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Grenfell Tower fire: Response and tackling fire risk in high rise blocks

Published Tuesday, August 1, 2017

Following the fire at Grenfell Tower, this paper sets out the events and commentary around the fire, the relevant building regulations, fire safety laws and housing standards, the Government response to the fire, the responsibilities around re-housing, and previous concerns raised with fire regulations.

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On 14 June 2017 a fire broke out at Grenfell Tower, a 24 storey residential housing block in North Kensington, London. At the time of writing 80 people are dead or missing presumed dead.

The tower, which provides social housing, contains 129 flats. The block is owned by the Royal Borough of Kensington and Chelsea but management of the block is the responsibility of the Kensington and Chelsea Tenant Management Organisation.

The fire appeared to spread rapidly up the building and concerns have been raised over recent renovations and fire safety measures in place.

The Prime Minister announced a £5 million Grenfell Tower Residents’ Discretionary fund to support those affected by the fire. A public inquiry, reporting to the Prime Minister, has also been announced.

A Library briefing on Inquests and public inquiries provides further detail on how they work.

This paper sets out the events and commentary around the fire, the relevant building regulations, fire safety laws and housing standards, the Government response to the fire, the responsibilities around rehousing, and previous concerns raised with fire regulations. It also covers responses from the devolved administrations, as fire safety and building regulations are a devolved matter.

The Prime Minister made a statement to the House on the fire on 22 June 2017. The Secretary of State for Communities and Local Government, Sajid Javid, made a statement on Grenfell Tower and fire safety on 26 June. An adjournment debate on the Grenfell Tower Fire took place on Monday 26 June sponsored by Jim Fitzpatrick MP. The chair of the Public Inquiry, Sir Martin Moore-Bick, was announced on 29 June. Further statements to the House were made on 3 July by Sajid Javid on the Government response and safety inspections of other buildings, and on 5 July by Alok Sharma on work to rehouse residents after the fire.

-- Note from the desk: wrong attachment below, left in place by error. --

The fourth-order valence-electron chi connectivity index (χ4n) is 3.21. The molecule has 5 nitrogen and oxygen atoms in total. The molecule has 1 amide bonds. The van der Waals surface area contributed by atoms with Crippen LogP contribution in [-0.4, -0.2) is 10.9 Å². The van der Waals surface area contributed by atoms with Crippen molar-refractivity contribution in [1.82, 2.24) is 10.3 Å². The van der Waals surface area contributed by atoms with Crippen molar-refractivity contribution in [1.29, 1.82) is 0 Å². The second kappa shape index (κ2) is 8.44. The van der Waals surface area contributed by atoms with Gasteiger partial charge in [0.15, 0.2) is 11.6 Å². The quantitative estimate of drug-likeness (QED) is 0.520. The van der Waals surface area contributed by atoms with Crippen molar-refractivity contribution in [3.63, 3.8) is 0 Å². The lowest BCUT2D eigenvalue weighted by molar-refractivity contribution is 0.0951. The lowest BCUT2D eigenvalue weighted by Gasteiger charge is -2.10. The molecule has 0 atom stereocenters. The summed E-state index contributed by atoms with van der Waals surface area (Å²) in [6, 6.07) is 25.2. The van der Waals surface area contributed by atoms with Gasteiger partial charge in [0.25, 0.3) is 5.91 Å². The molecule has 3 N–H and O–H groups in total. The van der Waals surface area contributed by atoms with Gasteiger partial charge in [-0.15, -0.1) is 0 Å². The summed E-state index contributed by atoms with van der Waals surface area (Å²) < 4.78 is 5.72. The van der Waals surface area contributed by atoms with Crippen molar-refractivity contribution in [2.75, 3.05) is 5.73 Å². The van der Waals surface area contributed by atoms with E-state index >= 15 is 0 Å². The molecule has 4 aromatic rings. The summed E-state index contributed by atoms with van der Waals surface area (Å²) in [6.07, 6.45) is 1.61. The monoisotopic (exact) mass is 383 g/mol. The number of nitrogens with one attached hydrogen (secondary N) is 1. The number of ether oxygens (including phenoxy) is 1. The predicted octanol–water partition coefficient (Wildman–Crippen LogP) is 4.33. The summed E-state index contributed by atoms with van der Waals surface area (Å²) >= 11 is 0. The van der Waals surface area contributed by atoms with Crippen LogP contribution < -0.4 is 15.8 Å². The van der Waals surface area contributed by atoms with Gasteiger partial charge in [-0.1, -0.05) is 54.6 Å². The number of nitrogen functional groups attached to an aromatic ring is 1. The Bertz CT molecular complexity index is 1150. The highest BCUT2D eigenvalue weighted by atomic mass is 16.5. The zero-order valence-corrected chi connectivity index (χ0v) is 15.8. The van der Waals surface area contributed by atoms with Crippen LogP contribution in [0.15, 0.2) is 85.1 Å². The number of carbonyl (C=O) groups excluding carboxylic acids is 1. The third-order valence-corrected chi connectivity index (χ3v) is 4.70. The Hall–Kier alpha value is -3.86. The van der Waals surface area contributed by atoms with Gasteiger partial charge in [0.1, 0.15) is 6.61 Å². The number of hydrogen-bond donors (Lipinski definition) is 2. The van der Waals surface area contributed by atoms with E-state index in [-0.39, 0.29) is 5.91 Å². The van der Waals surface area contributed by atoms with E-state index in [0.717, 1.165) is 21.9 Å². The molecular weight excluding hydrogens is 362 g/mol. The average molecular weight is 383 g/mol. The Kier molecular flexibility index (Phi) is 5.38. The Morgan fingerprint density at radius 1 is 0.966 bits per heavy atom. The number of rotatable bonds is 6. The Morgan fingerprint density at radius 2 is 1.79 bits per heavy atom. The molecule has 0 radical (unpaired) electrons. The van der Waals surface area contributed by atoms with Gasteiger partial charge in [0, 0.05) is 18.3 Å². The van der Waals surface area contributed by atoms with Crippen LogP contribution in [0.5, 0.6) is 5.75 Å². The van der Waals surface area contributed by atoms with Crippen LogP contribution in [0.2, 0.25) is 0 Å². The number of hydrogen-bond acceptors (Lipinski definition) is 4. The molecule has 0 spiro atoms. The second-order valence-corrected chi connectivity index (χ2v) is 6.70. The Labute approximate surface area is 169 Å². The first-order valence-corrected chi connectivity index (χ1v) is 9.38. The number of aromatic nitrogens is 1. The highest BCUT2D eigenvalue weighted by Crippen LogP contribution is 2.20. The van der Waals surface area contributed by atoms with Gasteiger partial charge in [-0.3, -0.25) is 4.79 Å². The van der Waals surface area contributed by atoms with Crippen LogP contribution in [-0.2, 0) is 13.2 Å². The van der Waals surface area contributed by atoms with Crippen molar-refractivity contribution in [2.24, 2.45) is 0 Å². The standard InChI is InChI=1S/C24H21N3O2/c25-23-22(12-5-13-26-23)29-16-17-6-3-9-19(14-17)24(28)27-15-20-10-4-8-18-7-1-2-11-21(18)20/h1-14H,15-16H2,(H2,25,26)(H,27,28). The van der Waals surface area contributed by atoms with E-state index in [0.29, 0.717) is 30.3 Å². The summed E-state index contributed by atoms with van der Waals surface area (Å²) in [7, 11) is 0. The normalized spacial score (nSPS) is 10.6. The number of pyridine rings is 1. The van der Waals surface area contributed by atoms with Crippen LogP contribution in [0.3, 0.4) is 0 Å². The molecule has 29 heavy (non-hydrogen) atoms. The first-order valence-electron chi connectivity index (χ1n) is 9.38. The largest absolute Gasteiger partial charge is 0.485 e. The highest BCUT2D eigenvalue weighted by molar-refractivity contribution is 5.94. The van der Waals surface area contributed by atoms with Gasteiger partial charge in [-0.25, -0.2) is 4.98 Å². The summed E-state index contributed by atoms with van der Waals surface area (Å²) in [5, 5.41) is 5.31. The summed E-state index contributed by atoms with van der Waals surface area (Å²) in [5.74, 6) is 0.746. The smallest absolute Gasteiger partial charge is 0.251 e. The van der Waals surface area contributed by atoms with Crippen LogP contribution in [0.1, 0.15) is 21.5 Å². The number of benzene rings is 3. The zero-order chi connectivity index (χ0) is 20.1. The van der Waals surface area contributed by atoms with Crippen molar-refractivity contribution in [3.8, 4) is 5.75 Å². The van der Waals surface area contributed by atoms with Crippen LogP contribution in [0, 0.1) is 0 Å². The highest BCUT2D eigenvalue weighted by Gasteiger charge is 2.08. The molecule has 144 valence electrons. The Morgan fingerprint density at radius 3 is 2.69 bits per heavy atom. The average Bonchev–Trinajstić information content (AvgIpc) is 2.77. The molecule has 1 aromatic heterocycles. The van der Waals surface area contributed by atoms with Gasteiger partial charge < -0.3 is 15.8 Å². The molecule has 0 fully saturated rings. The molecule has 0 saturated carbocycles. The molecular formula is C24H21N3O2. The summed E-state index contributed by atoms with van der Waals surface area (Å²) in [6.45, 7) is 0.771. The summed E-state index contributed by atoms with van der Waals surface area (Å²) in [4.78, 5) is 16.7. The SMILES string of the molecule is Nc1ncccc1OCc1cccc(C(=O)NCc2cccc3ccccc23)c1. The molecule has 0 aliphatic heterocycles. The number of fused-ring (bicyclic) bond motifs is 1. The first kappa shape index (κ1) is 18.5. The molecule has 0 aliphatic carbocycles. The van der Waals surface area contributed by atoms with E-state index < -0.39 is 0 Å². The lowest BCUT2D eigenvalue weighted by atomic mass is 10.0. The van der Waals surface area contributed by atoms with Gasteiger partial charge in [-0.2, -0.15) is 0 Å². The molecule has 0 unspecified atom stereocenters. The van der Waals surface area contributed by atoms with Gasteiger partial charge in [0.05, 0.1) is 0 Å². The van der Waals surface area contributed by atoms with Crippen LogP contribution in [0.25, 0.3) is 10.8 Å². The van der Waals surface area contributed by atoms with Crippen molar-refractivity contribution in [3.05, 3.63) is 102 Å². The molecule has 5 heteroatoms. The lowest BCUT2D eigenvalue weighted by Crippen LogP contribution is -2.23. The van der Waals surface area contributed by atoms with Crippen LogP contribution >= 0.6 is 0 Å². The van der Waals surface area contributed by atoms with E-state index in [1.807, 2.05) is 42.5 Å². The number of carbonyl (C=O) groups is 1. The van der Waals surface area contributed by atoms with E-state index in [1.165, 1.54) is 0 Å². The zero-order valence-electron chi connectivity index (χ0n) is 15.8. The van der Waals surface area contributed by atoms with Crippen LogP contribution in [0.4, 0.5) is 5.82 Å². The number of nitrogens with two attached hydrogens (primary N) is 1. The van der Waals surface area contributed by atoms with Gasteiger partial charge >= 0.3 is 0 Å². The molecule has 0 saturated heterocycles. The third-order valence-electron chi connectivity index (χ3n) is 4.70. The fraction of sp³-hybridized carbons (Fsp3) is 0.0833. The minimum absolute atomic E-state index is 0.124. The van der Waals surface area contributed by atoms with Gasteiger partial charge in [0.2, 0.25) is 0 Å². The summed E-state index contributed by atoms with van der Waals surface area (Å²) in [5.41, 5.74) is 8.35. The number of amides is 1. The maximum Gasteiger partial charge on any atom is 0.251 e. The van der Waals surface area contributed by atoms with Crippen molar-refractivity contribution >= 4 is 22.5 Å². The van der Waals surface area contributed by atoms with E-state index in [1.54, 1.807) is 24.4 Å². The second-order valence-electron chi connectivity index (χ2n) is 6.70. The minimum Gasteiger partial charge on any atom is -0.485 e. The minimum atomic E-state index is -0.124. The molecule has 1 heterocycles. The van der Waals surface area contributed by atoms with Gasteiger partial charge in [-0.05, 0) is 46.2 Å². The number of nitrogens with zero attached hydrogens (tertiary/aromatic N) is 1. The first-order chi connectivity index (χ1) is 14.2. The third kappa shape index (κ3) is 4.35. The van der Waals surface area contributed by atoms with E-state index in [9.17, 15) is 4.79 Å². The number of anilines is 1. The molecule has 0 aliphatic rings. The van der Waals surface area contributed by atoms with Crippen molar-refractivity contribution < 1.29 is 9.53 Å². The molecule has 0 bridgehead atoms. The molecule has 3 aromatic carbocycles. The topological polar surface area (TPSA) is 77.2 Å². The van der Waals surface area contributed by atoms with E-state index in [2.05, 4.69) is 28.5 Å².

The Government announced the creation of a Grenfell Tower Recover Taskforce to support the local authority on 26 July. In addition it announced a review of building regulations and fire safety on 28 July, to report in Spring 2018.

There was also a general debate on the Grenfell Tower fire inquiry in the chamber of the House of Commons on 12 July 2007.

The Department for Communties and Local Government has a page on Grenfell Tower with links to all relevant Government information.

Commons Briefing papers CBP-7993

Authors: Wendy Wilson; Elena Ares; Edward Potton

Topics: Housing, Housing standards, Social rented housing

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